Mar 092010

I’m back in Vienna, but I’m sick and at home. I’ve slept most of the day, and although I made a few images out of the window this morning, I’ll spare you the results.

These two images were both taken last week on the same day as “1237 – I’m Gonna Lock My Heart“. The first image is actually a failure. I probably should go back and try it again. The problem is, that I took two exposures with that walking man in the frame, one too early and the other, this one, too late. I’d have liked to have him a little bit more to the left, the scene less condensed, and then I would not have been forced to crop so much in from the left.

I’ve also played with some alternative crops, for instance a square that comes in even more from the left and that also cuts part of the scribble from the right, and although it is in some ways better, it does not satisfy me in the end. So this is a failure, but it is the kind of failure that interests me.

The Image of the Day was the other option from the same day, and I’m actually glad that I could finally use it. I would have forgotten it, but I really like the various strong lines in different directions, and the feeling of depth that they create.

Other than that, I’ve learned something. You know, here in the heart of Europe we have a political and social system that is very different from that in the US, and we tend to see the Republicans as evil, as being against freedom. Part of that is a fact that we’ve talked about often with Ted Byrne, namely that we associate completely different things with “left” and “right”, but especially with the political right. For me a Nazi is right, for him a Nazi fights for a system with tight governmental control, thus in his view Nazis are essentially left. Well, whatever. I guess in the meantime we have learned to appreciate each other’s positions.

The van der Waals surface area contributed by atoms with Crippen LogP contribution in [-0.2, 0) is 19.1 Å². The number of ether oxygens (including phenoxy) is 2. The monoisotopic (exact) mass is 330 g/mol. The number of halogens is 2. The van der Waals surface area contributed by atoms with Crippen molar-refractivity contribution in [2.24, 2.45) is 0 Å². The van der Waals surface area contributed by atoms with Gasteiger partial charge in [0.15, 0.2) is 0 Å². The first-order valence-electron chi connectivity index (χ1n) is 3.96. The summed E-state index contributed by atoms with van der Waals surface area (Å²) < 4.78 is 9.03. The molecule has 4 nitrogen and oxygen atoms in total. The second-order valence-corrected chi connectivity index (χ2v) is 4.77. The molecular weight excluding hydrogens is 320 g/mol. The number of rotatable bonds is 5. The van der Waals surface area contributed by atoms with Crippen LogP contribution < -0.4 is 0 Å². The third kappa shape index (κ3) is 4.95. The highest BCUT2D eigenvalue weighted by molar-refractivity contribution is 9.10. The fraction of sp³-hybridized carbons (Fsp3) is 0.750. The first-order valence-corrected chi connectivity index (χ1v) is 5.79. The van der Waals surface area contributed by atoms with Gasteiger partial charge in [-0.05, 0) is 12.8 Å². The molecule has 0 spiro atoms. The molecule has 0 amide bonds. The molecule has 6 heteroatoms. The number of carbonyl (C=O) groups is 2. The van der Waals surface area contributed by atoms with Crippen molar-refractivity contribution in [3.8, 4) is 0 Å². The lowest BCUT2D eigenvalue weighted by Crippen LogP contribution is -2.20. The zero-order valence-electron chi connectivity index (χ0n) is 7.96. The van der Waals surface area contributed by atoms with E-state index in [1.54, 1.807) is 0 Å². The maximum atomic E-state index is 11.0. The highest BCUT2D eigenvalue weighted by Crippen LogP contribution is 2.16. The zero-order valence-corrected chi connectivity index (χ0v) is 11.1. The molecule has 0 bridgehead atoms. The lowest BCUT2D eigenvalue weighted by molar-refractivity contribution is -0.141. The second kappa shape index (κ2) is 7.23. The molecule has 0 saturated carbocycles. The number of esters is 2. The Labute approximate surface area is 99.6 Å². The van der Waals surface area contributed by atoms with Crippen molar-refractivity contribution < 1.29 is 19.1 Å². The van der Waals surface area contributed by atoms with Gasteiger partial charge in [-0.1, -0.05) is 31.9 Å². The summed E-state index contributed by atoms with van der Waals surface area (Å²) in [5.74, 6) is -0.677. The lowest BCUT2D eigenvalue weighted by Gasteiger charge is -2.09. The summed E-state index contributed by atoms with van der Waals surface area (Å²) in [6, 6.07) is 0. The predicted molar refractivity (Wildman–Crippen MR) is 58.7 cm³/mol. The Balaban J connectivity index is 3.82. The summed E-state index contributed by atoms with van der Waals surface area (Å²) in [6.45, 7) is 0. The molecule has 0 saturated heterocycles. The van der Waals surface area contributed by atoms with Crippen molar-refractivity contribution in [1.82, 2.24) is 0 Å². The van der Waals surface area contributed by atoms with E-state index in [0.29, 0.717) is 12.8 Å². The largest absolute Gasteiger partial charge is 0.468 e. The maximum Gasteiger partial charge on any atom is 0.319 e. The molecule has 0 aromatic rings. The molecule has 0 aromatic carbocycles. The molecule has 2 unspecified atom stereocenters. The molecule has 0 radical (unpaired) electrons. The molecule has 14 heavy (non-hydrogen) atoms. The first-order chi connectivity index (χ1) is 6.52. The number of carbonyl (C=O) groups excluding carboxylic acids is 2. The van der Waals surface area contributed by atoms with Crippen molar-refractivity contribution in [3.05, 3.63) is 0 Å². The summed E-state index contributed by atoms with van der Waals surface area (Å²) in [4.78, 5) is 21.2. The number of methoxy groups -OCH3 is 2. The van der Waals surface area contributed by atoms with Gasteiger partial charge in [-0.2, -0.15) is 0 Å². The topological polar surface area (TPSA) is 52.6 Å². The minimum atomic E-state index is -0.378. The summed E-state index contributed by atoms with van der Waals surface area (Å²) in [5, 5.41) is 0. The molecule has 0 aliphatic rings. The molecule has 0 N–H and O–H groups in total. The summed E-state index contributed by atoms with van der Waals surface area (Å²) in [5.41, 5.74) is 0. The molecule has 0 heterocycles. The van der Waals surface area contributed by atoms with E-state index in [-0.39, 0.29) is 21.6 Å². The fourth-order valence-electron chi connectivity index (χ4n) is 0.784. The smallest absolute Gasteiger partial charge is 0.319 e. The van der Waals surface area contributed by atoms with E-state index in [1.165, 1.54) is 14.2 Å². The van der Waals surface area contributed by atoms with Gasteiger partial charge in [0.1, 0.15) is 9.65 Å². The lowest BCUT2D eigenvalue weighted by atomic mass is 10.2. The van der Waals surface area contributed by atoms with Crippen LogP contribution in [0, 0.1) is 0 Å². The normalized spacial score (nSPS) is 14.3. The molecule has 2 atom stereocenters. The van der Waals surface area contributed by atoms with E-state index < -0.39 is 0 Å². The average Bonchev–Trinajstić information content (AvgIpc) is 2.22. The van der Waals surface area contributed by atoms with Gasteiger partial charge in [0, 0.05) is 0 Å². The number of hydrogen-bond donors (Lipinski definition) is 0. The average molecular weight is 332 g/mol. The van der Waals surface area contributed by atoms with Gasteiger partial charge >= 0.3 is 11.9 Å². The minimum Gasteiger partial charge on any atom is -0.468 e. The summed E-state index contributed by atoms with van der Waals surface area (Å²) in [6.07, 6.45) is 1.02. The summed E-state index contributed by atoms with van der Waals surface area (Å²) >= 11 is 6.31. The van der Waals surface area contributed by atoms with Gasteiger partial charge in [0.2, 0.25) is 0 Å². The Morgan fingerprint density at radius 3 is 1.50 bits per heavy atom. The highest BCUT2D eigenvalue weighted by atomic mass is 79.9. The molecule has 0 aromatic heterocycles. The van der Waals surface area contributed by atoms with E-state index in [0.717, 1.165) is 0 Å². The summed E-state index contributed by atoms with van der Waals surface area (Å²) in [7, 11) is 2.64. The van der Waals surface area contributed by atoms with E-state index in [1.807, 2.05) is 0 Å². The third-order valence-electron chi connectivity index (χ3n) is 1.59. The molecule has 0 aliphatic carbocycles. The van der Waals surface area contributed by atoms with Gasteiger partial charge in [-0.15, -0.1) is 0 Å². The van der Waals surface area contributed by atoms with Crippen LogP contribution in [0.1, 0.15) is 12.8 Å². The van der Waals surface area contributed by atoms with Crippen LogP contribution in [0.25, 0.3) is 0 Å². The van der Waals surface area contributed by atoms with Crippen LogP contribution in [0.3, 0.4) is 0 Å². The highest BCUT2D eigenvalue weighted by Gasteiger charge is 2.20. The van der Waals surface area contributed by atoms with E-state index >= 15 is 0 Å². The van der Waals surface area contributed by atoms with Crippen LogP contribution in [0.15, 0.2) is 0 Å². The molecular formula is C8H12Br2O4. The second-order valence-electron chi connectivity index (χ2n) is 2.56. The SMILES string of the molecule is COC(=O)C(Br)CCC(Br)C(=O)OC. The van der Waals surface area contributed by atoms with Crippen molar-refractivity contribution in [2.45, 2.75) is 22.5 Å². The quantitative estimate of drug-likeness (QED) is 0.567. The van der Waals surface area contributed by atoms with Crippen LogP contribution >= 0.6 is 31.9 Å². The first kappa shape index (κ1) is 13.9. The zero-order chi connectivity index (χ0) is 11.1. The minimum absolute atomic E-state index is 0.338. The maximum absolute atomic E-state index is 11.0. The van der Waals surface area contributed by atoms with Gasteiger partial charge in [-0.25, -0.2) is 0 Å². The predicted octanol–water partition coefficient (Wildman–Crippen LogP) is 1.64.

But that’s something I had to think about, when I saw the recent TEDx talk by Lawrence Lessig. I really urge you to view this talk for three reasons:

First, I believe it carries an important message. I simply like what he says and I believe it’s true.

Second, it is enlightening on a completely different level, because it shreds some of my deeply ingrained prejudices. Unfortunately it also proves that politics are a damn complicated field. Well, and

Third, it is just an incredibly clever presentation. This man can really talk and this man really knows how to make a point. I heard it with interest and pleasure, hope you like it too.

The Song of the Day is one of my recent Sinatra acquisitions, the Johnny Burke / Jimmy Van Heusen composition “It Could Happen To You“. Hear it on YouTube.

  One Response to “1242 – It Could Happen To You”

  1. LOL, the cyclist was going the wrong way, therefore had a crash?

    Einbaum – according to 2 German to English dictionaries, means a “dug-out canoe,” with “baum” meaning “tree.” But when I saw the street sign, I thought it meant a one-way street. So – what does the sign mean? Dug-out canoes can be found in this direction?

    So I really don ‘t understand the point of your image, unless it means what I thought it meant – the shadow or wet place to the left of the bicycle could be blood – the rider got hurt when he collided with the arrow-bearing post.

    The 2nd image with the graffiti and the out of focus man – I like this very much and do not consider it a failure. It is a failure only in your eyes, Andreas, because you didn’t capture the man where you wanted him. But just look at it from another viewpoint: the man is walking towards the center of the image. The graffiti, altho seems to be spelling out a word, also has little feet attached to ends of each downward stroke – which to me means that the letters forming the word are also walking toward the center. The image itself is cut down the center into two distinct images – but they work together. Andreas, as far as I’m concerned, this image is a resounding success!

    Thanks, also, for the link to that TEDx talk. Funny, but also enlightening.

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